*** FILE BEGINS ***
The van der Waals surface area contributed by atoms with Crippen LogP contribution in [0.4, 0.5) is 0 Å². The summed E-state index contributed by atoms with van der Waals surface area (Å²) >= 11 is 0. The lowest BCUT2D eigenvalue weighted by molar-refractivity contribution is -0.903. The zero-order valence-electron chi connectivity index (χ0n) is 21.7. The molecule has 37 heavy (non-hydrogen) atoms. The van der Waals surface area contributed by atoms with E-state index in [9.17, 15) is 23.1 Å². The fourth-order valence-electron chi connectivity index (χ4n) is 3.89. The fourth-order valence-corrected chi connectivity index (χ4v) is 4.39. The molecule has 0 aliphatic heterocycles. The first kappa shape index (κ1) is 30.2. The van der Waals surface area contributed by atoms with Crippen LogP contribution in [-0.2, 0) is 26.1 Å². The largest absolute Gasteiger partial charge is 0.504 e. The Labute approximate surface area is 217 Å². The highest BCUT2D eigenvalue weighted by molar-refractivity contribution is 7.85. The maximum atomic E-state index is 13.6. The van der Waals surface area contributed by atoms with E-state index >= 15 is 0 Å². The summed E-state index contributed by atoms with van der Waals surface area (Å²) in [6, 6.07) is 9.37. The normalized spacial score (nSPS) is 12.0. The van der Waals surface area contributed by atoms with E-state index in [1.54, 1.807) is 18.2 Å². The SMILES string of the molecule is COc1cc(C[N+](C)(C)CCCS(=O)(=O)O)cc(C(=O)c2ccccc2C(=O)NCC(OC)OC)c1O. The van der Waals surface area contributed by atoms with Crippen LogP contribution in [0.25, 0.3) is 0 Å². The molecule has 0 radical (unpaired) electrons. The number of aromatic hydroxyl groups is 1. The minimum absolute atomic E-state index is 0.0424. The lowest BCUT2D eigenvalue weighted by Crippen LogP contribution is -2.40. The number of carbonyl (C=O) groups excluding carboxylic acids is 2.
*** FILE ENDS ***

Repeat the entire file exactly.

The van der Waals surface area contributed by atoms with Crippen LogP contribution in [0.4, 0.5) is 0 Å². The summed E-state index contributed by atoms with van der Waals surface area (Å²) >= 11 is 0. The lowest BCUT2D eigenvalue weighted by molar-refractivity contribution is -0.903. The zero-order valence-electron chi connectivity index (χ0n) is 21.7. The molecule has 37 heavy (non-hydrogen) atoms. The van der Waals surface area contributed by atoms with E-state index in [9.17, 15) is 23.1 Å². The fourth-order valence-electron chi connectivity index (χ4n) is 3.89. The fourth-order valence-corrected chi connectivity index (χ4v) is 4.39. The molecule has 0 aliphatic heterocycles. The first kappa shape index (κ1) is 30.2. The van der Waals surface area contributed by atoms with Crippen LogP contribution in [-0.2, 0) is 26.1 Å². The largest absolute Gasteiger partial charge is 0.504 e. The Labute approximate surface area is 217 Å². The highest BCUT2D eigenvalue weighted by molar-refractivity contribution is 7.85. The maximum atomic E-state index is 13.6. The van der Waals surface area contributed by atoms with E-state index >= 15 is 0 Å². The summed E-state index contributed by atoms with van der Waals surface area (Å²) in [6, 6.07) is 9.37. The normalized spacial score (nSPS) is 12.0. The van der Waals surface area contributed by atoms with E-state index in [1.54, 1.807) is 18.2 Å². The SMILES string of the molecule is COc1cc(C[N+](C)(C)CCCS(=O)(=O)O)cc(C(=O)c2ccccc2C(=O)NCC(OC)OC)c1O. The van der Waals surface area contributed by atoms with Crippen LogP contribution in [0.25, 0.3) is 0 Å². The molecule has 0 radical (unpaired) electrons. The number of aromatic hydroxyl groups is 1. The minimum absolute atomic E-state index is 0.0424. The lowest BCUT2D eigenvalue weighted by Crippen LogP contribution is -2.40. The number of carbonyl (C=O) groups excluding carboxylic acids is 2.